U.S. Markets closed

Japan, South Korea, China trade higher as other Asian markets remain closed for Good Friday

Saheli Roy Choudhury
  • Markets in Japan, South Korea and China rose Friday.
  • Several Asia Pacific markets, including Australia, Hong Kong, Singapore and Indonesia, were closed due to a public holiday.
  • Nintendo shares jumped more than 14% after reports said that Chinese tech giant Tencent won an important approval to start selling the Nintendo Switch game console in China, Reuters reported.

Markets in Japan, South Korea and China traded higher on Friday while other Asia Pacific markets, including Australia, Hong Kong, Singapore and Indonesia, were closed for a public holiday.

The Nikkei 225 in Japan rose 0.5% to 22,200.56 as a number of tech stocks posted gains, with Nintendo 7974.T-JP shares jumping 14.12%.

On Thursday, Chinese tech giant Tencent won an important approval to start selling the Nintendo Switch game console in China, one of the largest video games market in the world, Reuters reported. The Switch was first released in 2017. U.S.-listed Nintendo ADRs 7974.T-JP rose more than 12% in the previous session.

Shares of automaker Nissan 7201.T-JP fell 2.24% following reports that it will cut global production by about 15% for the current fiscal year ending March 2020.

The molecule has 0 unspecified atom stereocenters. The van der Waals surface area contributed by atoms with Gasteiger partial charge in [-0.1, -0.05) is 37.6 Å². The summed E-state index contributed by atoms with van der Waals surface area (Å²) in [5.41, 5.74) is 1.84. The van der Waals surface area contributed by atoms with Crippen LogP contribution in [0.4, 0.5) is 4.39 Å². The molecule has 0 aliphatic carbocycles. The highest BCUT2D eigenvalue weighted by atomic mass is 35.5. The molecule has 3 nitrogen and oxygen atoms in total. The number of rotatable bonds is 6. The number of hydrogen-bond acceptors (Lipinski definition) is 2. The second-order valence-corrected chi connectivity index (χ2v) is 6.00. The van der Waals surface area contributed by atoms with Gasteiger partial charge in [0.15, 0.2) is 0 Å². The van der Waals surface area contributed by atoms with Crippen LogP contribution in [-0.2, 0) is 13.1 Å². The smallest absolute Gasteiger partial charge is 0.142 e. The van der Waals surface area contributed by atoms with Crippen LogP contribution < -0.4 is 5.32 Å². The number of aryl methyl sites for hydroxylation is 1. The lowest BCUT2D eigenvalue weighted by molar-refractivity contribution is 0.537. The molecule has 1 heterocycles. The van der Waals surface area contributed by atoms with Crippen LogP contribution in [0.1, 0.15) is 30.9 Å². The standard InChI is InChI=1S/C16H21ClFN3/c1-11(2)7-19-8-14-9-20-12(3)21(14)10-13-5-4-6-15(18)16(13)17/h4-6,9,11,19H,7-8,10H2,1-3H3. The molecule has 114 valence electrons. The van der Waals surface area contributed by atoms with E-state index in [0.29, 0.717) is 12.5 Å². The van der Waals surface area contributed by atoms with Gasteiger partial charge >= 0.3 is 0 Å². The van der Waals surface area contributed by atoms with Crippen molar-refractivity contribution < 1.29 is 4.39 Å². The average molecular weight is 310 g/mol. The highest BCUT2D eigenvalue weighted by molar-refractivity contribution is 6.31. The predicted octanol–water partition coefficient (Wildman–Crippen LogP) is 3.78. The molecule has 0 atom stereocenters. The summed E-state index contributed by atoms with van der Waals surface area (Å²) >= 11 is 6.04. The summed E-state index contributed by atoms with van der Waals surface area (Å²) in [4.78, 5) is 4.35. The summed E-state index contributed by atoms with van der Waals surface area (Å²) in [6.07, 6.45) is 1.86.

Also in Japan, the Topix index added 0.12% to 1,616.93. South Korea's Kospi index, meanwhile, trimmed gains to trade up just 0.11% at 2,216.15.

Markets in China traded higher: The Shanghai composite gave up some of its early gains to climb 0.63% to 3,270.80 while the Shenzhen composite gained 0.93% to 1,778.81.

The session in Asia followed overnight gains from Wall Street on the back of corporate earnings and economic data. American markets will also be closed on Friday due to Good Friday.

In the currency market, the dollar index, which measures the greenback against a basket of its peer, traded at 97.363, climbing from levels near 96.900 earlier in the week. The Japanese yen traded at 111.90 to the dollar, weakening from levels near 111.20 in the previous week.

Oil prices ticked up overnight following declines in crude exports from Saudi Arabia. Global benchmark Brent rose about 35 cents to $71.97 a barrel while U.S. crude was up 24 cents to $64.

Saudi crude oil exports fell by 277,000 barrels per day in February from a month earlier, Reuters reported. The world's top oil exporter, and OPEC's de facto leader, shipped 6.977 million barrels per day in February, which was down from the 7.254 million shipped in January.




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